Thursday, March 14, 2013

Moving Along, Nothing to See Here

English: This icon, known as the "feed ic...
English: This icon, known as the "feed icon" or the "RSS icon", (Photo credit: Wikipedia)

Google Reader is going away

Where did I leave that panic button? I know it's around here somewhere...

I love to read. I love to read about current events and niche topics that hardly anyone really cares about. I use RSS feeds to deliver my content right to me. It is a librarian's dream to have information delivered to both my computer and my mobile device which makes information consumption and retrieval a smooth a ride as ever.

But alas, it was not meant to be. Google has announced that Reader (proper noun) is just not hacking it, so they've placed all the readers (common noun) on notice to find a new news (see what I did there?) delivery service by July 1.

Cue the Common Top 5 Post

This announcement has been a boon for techno-bloggers who suddenly have visions of writing THE post that helps people find their new RSS reader (while boosting their own subscription statistics). Guess what, look no further, because I have written that post a day late and a dollar short.

I searched high and low and decided that these RSS reader services are the best ones for you, fair reader, to investigate. Be sure to take these out for a test drive to see how they fit in to your personal preferences.

The Magazine Style

Most of those other (read: lesser) "Top Reader Replacement" posts promote these guys as THE GO-TO options when transitioning out of Google Reader. They all have mobile platforms that make the reading experience as mobile as it is beautiful. Without further ado, The Magazine Style Readers:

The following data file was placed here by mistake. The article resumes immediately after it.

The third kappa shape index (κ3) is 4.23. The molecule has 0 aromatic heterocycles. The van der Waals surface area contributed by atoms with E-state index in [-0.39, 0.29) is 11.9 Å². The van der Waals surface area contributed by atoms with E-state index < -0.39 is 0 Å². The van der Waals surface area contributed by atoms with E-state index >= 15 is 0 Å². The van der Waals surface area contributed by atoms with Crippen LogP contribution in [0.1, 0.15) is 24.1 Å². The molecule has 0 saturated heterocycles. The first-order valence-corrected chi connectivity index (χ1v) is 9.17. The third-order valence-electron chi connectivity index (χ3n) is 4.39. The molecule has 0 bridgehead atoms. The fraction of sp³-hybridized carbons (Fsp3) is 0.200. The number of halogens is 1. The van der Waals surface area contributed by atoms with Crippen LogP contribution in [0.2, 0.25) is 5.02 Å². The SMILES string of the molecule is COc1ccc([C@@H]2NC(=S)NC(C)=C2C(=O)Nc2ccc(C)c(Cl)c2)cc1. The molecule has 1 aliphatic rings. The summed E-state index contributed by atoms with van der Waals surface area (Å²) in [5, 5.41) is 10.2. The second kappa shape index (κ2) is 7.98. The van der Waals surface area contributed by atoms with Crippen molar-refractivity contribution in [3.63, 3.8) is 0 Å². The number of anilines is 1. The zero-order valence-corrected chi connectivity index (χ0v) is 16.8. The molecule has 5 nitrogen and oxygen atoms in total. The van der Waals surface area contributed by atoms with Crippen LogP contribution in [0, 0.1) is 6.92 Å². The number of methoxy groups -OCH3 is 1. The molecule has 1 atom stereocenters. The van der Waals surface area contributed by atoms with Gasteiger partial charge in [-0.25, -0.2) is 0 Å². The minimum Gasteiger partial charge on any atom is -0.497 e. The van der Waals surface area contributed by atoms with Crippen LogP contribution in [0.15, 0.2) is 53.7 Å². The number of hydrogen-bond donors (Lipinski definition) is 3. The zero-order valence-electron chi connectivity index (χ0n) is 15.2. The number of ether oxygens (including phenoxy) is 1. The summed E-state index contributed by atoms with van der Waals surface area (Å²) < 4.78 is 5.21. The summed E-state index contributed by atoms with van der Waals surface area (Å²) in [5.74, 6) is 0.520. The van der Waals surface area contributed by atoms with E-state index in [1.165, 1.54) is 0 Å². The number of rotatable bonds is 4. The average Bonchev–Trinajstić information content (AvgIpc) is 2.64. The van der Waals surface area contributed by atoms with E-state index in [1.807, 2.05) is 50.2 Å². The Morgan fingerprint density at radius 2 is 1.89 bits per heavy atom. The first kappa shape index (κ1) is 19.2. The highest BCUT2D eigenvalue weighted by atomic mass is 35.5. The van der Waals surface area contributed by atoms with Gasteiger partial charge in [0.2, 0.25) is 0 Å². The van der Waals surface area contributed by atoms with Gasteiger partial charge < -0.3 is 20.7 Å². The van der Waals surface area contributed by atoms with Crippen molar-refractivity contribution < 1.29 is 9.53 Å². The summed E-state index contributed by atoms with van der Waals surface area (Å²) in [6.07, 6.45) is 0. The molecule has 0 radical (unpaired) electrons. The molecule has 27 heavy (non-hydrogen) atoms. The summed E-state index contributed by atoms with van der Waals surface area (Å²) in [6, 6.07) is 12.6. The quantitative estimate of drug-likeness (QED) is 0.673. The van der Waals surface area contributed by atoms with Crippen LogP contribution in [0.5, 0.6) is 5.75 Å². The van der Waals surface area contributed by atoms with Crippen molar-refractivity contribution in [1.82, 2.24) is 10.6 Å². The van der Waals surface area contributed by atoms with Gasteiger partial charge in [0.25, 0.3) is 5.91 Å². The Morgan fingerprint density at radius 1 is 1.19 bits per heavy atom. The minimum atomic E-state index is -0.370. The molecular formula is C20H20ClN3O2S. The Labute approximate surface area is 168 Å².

Image representing feedly as depicted in Crunc...
Image via CrunchBase
1) Feedly: This bad boy is number one on my list and number one overall. This is the only RSS reader alternative whose placement in this link is also a ranking. I have been somewhat transitioning to Feedly anyway. I like the social features that are baked right into it. Your standard Twitter, Facebook, G+ and email are all there, but it also includes Buffer, Evernote, Delicious and others. This spares me the need to use IFTTT to jury-rig a "seamless" share to other services based on a trigger. (What other blog dares to use jury-rig and seamless in the same sentence?)

In addition, there are browser plugins and a handy transition guide that promises to make the July 1 transition a painless process.

Pulse (Photo credit: Johan Larsson)
2) Pulse: I began using Pulse Reader when I owned a Motorola Cliq (author shudders with sudden sensations of sinister semesters with that cursed phone and inability to update to Android 2.0). So maybe my opinions are tainted from the lack of a quality device. If that's the case, then go out and use Pulse now!

I actually do not mind Pulse all that much as an RSS reader replacement. It certainly has a beautiful interface which can be customized to a certain extent. I mainly miss a list format (Pulse seems to only allow the magazine look) and the social options provided by others. Clearly, you can't really go wrong this this application.

Flipboard (Photo credit: netzkobold)